The U.S. government is having a record year collecting big fines from companies. Part of that success comes from a Civil War era law that rewards whistle-blowers for exposing corporate fraud.
Adding up the impact of early ballots
Early voting in Arizona for the November sixth election is underway. Some analysts wonder whether results of early balloting could limit turnout on Election Day.
From Phoenix, KJZZ’s Steve Goldstein reports.
STEVE GOLDSTEIN: In the most recent Presidential Election year, 2008, nearly fifty-three percent of Arizona’s voters filled out early ballots. Paul Gronke, Director of the Early Voting Information Center at Reed College in Oregon, says voters and campaigns shouldn’t look at trends too early. He says there isn’t much to be gleaned this far from Election Day.
PAUL GRONKE: It’s too early for the early votes of the very early voters. It’s like the first person that comes to Thanksgiving Dinner. It’s like ‘we’re not ready yet, go home, come back again.’ I think campaigns do do that. Think of voting as this long list of names, and they’re trying to check your name off a list—what the campaigns call ‘bank the vote.’ They bank a certain amount of votes so they can refocus their efforts.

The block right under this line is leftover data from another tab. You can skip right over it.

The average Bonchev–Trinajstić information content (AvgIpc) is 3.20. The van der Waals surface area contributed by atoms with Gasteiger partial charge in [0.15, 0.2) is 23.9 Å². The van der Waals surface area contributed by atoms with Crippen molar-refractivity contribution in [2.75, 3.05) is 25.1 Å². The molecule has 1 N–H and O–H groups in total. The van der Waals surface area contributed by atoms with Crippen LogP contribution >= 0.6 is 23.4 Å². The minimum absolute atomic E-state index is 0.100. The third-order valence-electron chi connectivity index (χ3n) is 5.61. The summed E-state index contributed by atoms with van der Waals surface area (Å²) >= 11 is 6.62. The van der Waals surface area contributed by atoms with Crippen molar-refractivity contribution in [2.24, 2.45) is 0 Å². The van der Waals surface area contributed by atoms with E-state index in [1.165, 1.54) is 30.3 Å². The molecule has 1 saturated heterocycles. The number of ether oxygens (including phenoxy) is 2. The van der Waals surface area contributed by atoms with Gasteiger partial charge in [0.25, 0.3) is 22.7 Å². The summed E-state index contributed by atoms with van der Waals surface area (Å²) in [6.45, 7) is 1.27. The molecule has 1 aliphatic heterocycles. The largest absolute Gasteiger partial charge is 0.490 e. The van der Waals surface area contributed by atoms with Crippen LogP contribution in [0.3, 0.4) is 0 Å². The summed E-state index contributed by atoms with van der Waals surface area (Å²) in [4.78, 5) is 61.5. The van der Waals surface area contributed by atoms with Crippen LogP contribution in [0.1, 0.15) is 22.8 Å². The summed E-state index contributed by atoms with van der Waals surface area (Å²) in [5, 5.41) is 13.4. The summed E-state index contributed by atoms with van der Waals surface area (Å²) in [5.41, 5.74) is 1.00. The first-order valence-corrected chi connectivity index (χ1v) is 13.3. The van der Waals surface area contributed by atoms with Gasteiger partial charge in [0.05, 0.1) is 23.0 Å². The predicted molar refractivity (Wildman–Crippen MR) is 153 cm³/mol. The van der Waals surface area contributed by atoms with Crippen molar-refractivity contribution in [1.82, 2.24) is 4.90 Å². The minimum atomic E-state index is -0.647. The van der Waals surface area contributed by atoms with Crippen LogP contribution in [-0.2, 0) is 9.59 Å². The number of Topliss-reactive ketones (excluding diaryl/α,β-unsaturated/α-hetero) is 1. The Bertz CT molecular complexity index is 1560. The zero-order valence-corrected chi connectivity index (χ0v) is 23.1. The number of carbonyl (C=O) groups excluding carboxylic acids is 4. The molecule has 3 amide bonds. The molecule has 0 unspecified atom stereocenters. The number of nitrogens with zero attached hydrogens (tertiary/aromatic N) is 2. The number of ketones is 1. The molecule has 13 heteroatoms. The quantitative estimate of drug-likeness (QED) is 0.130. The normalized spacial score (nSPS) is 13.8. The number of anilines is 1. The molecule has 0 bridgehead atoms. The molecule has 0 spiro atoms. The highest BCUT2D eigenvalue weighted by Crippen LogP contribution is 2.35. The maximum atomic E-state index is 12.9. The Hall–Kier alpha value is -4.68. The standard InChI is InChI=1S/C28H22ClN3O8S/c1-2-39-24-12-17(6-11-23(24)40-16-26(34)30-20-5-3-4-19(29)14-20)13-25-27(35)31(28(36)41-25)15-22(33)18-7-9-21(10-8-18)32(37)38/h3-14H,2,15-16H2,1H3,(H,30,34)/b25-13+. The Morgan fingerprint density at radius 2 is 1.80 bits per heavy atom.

GOLDSTEIN: Gronke says more voters in the U.S. are choosing to vote by mail and the demographics became slightly less predictable in 2008. But he says Republicans still tend to use early ballots to a greater degree than Democrats. Steve Goldstein, KJZZ News, Phoenix.